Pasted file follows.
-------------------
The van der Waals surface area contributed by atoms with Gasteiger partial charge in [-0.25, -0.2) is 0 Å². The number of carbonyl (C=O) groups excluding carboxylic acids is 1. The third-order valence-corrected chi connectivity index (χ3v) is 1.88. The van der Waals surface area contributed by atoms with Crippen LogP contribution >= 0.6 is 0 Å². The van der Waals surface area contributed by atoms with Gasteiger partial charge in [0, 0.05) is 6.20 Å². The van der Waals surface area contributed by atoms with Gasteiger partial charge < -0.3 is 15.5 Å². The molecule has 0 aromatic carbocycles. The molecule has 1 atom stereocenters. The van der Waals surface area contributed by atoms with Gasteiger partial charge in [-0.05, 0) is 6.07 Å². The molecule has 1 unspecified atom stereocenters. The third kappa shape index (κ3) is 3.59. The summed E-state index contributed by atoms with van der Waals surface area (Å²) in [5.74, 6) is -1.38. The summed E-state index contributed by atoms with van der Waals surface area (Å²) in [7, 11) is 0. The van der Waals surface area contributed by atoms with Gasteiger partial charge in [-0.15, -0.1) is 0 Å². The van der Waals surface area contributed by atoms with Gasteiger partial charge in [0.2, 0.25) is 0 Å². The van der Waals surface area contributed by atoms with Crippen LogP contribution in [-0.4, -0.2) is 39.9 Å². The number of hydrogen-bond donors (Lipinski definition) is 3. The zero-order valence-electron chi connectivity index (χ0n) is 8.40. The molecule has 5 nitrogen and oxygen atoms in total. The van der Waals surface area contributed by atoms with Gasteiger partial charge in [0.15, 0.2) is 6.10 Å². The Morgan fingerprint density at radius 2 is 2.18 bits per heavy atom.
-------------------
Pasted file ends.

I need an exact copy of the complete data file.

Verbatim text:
The van der Waals surface area contributed by atoms with Gasteiger partial charge in [-0.25, -0.2) is 0 Å². The number of carbonyl (C=O) groups excluding carboxylic acids is 1. The third-order valence-corrected chi connectivity index (χ3v) is 1.88. The van der Waals surface area contributed by atoms with Crippen LogP contribution >= 0.6 is 0 Å². The van der Waals surface area contributed by atoms with Gasteiger partial charge in [0, 0.05) is 6.20 Å². The van der Waals surface area contributed by atoms with Gasteiger partial charge < -0.3 is 15.5 Å². The molecule has 0 aromatic carbocycles. The molecule has 1 atom stereocenters. The van der Waals surface area contributed by atoms with Gasteiger partial charge in [-0.05, 0) is 6.07 Å². The molecule has 1 unspecified atom stereocenters. The third kappa shape index (κ3) is 3.59. The summed E-state index contributed by atoms with van der Waals surface area (Å²) in [5.74, 6) is -1.38. The summed E-state index contributed by atoms with van der Waals surface area (Å²) in [7, 11) is 0. The van der Waals surface area contributed by atoms with Gasteiger partial charge in [-0.15, -0.1) is 0 Å². The van der Waals surface area contributed by atoms with Gasteiger partial charge in [0.2, 0.25) is 0 Å². The van der Waals surface area contributed by atoms with Crippen LogP contribution in [-0.4, -0.2) is 39.9 Å². The number of hydrogen-bond donors (Lipinski definition) is 3. The zero-order valence-electron chi connectivity index (χ0n) is 8.40. The molecule has 5 nitrogen and oxygen atoms in total. The van der Waals surface area contributed by atoms with Gasteiger partial charge in [0.15, 0.2) is 6.10 Å². The Morgan fingerprint density at radius 2 is 2.18 bits per heavy atom.